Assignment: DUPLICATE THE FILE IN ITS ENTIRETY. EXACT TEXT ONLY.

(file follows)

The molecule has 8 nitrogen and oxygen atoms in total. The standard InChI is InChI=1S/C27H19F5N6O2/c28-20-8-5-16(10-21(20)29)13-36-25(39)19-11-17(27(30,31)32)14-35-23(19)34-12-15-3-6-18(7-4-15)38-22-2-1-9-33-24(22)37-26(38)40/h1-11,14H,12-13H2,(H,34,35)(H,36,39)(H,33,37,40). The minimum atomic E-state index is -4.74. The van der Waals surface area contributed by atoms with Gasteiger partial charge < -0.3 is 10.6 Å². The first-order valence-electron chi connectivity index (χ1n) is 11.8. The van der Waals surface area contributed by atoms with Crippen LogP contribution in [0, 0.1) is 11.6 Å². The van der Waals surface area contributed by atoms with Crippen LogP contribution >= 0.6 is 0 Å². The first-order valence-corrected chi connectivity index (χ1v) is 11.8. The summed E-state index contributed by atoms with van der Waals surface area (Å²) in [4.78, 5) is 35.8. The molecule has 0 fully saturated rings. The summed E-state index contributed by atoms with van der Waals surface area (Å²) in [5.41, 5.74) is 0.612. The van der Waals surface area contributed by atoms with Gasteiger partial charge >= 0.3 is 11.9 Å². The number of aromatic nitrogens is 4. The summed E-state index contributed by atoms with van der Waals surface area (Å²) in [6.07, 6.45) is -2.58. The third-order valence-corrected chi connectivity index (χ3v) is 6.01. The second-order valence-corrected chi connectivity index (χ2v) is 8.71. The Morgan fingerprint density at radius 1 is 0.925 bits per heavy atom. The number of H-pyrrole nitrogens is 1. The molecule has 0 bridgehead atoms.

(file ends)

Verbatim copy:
The molecule has 8 nitrogen and oxygen atoms in total. The standard InChI is InChI=1S/C27H19F5N6O2/c28-20-8-5-16(10-21(20)29)13-36-25(39)19-11-17(27(30,31)32)14-35-23(19)34-12-15-3-6-18(7-4-15)38-22-2-1-9-33-24(22)37-26(38)40/h1-11,14H,12-13H2,(H,34,35)(H,36,39)(H,33,37,40). The minimum atomic E-state index is -4.74. The van der Waals surface area contributed by atoms with Gasteiger partial charge < -0.3 is 10.6 Å². The first-order valence-electron chi connectivity index (χ1n) is 11.8. The van der Waals surface area contributed by atoms with Crippen LogP contribution in [0, 0.1) is 11.6 Å². The van der Waals surface area contributed by atoms with Crippen LogP contribution >= 0.6 is 0 Å². The first-order valence-corrected chi connectivity index (χ1v) is 11.8. The summed E-state index contributed by atoms with van der Waals surface area (Å²) in [4.78, 5) is 35.8. The molecule has 0 fully saturated rings. The summed E-state index contributed by atoms with van der Waals surface area (Å²) in [5.41, 5.74) is 0.612. The van der Waals surface area contributed by atoms with Gasteiger partial charge >= 0.3 is 11.9 Å². The number of aromatic nitrogens is 4. The summed E-state index contributed by atoms with van der Waals surface area (Å²) in [6.07, 6.45) is -2.58. The third-order valence-corrected chi connectivity index (χ3v) is 6.01. The second-order valence-corrected chi connectivity index (χ2v) is 8.71. The Morgan fingerprint density at radius 1 is 0.925 bits per heavy atom. The number of H-pyrrole nitrogens is 1. The molecule has 0 bridgehead atoms.